“They threw me under the bus” is one of the most common expressions of complaint among employees who see themselves as the victims of intra- or inter-team sniping. Whenever I hear it, I picture tire tracks — big, wide ones — across somebody’s back.
People tend to say they’ve been thrown under the bus when they want to convey:
- Anger about feeling attacked during a presentation;
- Confusion or distress that people who previously pledged support didn’t back them up in a larger discussion; or
- Frustration about being blamed for something that wasn’t their fault.
People who use this phrase often cast themselves in the role of scapegoat or sacrificial lamb, and say things like: “They threw me under the bus because they didn’t want to deal with the real issue.” Or: “They threw me under the bus because they weren’t willing to tell the boss to his face that his idea was stupid.”
Taking a Better Route
“They threw me under the bus” is an evocative blanket statement — an excuse that everyone can relate to for why things didn’t work out. It lets the complainer personalize the issue, without taking any responsibility for it. Although the expression is clearly a cry for support, sympathy, and redress, it never seems to shift a negative situation forward. Instead, it just reinforces how victimized someone feels.
It’s a lot easier to say, “They tried to hurt me” than: “It didn’t go so well, and I need to figure out how to recover and rebut the objection or how not to trigger that concern again. Maybe I didn’t do all my due diligence or account for something they cared about.”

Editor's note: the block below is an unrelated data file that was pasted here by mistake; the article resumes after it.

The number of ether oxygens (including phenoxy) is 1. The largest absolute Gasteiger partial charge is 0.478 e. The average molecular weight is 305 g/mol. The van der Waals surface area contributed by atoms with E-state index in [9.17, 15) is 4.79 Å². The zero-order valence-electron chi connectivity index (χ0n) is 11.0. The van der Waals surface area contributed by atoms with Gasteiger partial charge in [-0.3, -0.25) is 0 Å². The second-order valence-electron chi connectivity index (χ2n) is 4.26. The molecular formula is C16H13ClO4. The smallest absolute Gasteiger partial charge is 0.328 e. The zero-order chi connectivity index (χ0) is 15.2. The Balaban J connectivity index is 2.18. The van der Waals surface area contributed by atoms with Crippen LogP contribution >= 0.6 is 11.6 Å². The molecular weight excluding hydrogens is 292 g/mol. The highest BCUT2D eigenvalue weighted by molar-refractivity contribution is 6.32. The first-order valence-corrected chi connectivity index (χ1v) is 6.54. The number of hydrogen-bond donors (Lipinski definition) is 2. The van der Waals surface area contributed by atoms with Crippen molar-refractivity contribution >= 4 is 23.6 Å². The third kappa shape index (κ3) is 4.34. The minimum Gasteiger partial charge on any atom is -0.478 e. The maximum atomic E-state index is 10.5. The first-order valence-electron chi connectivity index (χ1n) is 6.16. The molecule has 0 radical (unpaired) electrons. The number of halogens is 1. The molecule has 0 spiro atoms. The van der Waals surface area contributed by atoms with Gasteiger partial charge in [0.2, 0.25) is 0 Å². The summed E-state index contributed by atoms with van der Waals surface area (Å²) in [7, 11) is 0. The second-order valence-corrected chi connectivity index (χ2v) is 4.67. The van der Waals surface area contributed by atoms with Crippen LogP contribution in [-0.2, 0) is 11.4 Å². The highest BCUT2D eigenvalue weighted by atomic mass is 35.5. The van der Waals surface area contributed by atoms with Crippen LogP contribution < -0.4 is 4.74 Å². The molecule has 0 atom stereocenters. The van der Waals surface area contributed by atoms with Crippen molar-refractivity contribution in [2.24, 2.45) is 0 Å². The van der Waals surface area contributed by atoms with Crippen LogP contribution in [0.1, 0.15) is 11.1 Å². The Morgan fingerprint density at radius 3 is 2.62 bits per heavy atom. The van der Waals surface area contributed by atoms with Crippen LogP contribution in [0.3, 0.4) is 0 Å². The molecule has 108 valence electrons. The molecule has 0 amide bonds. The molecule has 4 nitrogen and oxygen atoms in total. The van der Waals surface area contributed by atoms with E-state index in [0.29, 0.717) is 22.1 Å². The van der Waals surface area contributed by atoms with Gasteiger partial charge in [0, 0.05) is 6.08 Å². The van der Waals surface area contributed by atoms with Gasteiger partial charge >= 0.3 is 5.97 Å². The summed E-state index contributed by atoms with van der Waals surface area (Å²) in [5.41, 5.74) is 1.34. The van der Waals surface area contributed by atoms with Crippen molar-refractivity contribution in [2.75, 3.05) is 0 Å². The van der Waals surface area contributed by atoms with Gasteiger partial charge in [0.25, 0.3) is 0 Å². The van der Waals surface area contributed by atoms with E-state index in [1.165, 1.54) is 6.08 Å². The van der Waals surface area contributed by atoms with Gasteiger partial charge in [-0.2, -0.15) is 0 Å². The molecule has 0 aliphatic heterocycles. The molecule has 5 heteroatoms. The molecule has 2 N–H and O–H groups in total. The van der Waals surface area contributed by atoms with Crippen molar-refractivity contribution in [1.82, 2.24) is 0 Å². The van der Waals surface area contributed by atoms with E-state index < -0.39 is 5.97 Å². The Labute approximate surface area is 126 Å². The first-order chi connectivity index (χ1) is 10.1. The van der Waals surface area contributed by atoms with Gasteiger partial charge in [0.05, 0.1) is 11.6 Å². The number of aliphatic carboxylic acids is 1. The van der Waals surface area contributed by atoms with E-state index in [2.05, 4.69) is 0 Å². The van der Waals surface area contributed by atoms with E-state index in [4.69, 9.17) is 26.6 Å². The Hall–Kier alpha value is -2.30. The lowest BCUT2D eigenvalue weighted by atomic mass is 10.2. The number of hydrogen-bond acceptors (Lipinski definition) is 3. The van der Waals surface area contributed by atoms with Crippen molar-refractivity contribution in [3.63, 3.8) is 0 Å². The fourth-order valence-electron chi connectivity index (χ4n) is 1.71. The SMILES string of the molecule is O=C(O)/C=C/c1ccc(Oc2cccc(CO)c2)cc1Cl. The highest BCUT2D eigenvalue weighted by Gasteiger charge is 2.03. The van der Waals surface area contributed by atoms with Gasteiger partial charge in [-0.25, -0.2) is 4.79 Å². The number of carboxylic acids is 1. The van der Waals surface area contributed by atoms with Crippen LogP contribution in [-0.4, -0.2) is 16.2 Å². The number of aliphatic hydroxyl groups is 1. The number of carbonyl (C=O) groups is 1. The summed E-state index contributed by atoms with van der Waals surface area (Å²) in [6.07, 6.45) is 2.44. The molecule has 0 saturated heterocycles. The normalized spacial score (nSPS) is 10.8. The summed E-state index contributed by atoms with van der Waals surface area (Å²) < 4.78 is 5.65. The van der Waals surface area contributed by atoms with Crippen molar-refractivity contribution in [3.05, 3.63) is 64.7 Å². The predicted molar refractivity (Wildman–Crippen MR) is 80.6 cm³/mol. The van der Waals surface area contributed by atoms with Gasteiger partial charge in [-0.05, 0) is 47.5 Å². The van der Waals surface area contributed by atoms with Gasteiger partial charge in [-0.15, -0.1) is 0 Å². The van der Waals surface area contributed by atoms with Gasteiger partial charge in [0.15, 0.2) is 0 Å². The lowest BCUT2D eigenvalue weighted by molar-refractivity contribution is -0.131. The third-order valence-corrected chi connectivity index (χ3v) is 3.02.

I’ve heard about employees being “thrown under the bus” in so many different organizations, in response to such widely ranging circumstances by employees at all levels, that I ask the people who use it what they really mean. When people describe what actually happened, they can take a first step toward addressing their hurt and resentment instead of merely labeling colleagues as unhelpful, disloyal, or downright mean.
If you’d like to review the “traffic accidents” within your organization, you can include these questions when you “interview the victim:”
- If they really challenged you during the presentation, can you tell whether it was about your proposal, position, or style? Or was it about your findings, methodology, or behavior?
- Could you have built a more effective case, either in your preparation or your delivery? Or should you have built more support for it before you went into the meeting?
- Could the fact that your colleagues disagreed with your position when you weren’t there to defend it mean that they’re actually reluctant to discuss their real views with you?
Some colleagues really do behave badly. They may turn work problems personal if they’re not skillful enough to make their own positive points or they don’t know how else to get the outcome they want.
But much more often, poorly conducted disagreements or conflicts are an expression of negative feelings around an actual work problem or discrepancy in information or coordination. The discussions become personal because it’s easier to talk about people and focus on a stylistic or behavioral problem than it is to resolve underlying structural or organizational constraints.
Most problems occur with the work itself, not necessarily with any individual. But if colleagues are indeed being unpleasantly personal — not just disagreeing with someone’s premise or proposal — it could mean that they’ve been unhappy or uncomfortable with something about this person for a while, but they haven’t known how to say so.
Either way, climbing out from “under the bus” requires both self-examination and a willingness to ask the presumed attackers/challengers who “drove over” you what their true intentions were. Whatever their answers are, you need to take their feedback seriously. The situation may benefit from more prep, a completely different approach, or even an attitude adjustment.
Onward and upward,